FF Chartwell isn’t like other faces in that its letters and figures aren’t intended to be displayed; They only serve as placeholders for chart and graph elements. When the discretionary ligatures OpenType feature is enabled, simple strings of numbers are transformed, snapping into place as chart elements. Because it’s type, FF Chartwell’s styles give the typographer very close, familiar control over the elements of each chart. Quickly generate visuals out of data with a few keystrokes. Let it flow naturally from column to column. Easily specify color from the same swatch palette as the source document, either manually or using nested styles. And should the design require “going manual,” convert the chart to outlines for more specific control.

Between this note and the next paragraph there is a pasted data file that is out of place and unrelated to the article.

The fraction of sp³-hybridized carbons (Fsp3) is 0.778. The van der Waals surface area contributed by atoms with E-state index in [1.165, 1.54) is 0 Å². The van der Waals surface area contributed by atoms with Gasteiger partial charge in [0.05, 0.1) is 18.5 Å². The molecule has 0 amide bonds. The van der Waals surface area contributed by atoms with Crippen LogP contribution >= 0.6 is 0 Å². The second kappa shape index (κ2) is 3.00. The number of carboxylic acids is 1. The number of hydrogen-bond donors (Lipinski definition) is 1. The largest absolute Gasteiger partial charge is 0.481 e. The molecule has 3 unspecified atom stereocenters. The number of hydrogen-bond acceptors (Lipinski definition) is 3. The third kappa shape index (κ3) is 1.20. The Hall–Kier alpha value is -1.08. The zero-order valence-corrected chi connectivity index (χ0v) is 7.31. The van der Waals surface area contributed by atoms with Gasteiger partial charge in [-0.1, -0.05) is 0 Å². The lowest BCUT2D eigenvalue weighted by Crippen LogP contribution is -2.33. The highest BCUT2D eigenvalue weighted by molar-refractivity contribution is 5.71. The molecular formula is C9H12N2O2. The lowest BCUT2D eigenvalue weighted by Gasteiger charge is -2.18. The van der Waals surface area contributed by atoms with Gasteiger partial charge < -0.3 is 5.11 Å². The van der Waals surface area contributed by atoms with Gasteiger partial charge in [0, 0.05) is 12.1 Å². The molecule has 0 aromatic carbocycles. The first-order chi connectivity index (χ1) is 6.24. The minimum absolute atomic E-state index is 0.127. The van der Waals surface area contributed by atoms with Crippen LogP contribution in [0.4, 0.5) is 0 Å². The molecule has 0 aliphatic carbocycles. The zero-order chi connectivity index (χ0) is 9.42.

The FF Chartwell story began with a graph-heavy print project produced in InDesign, and the question ‘Couldn’t some of this be automated?’ Inspired by fonts like FF PicLig, which for example substitutes a picture of a car when you type in ‘car,’ designer Travis Kochel started with a simple pie chart font just to see if he could get it working.
At TypeCon I interviewed graphic/type designer Travis Kochel on creating this amazing set of fonts, FF Chartwell, how he started, and what’s come of it since.
Getting started with FF Chartwell is easy. The user manual tells you everything you need to know with a concise paragraph per style and examples of each in use.
FontFont also created a screencast guide that walks you through it, step by step.
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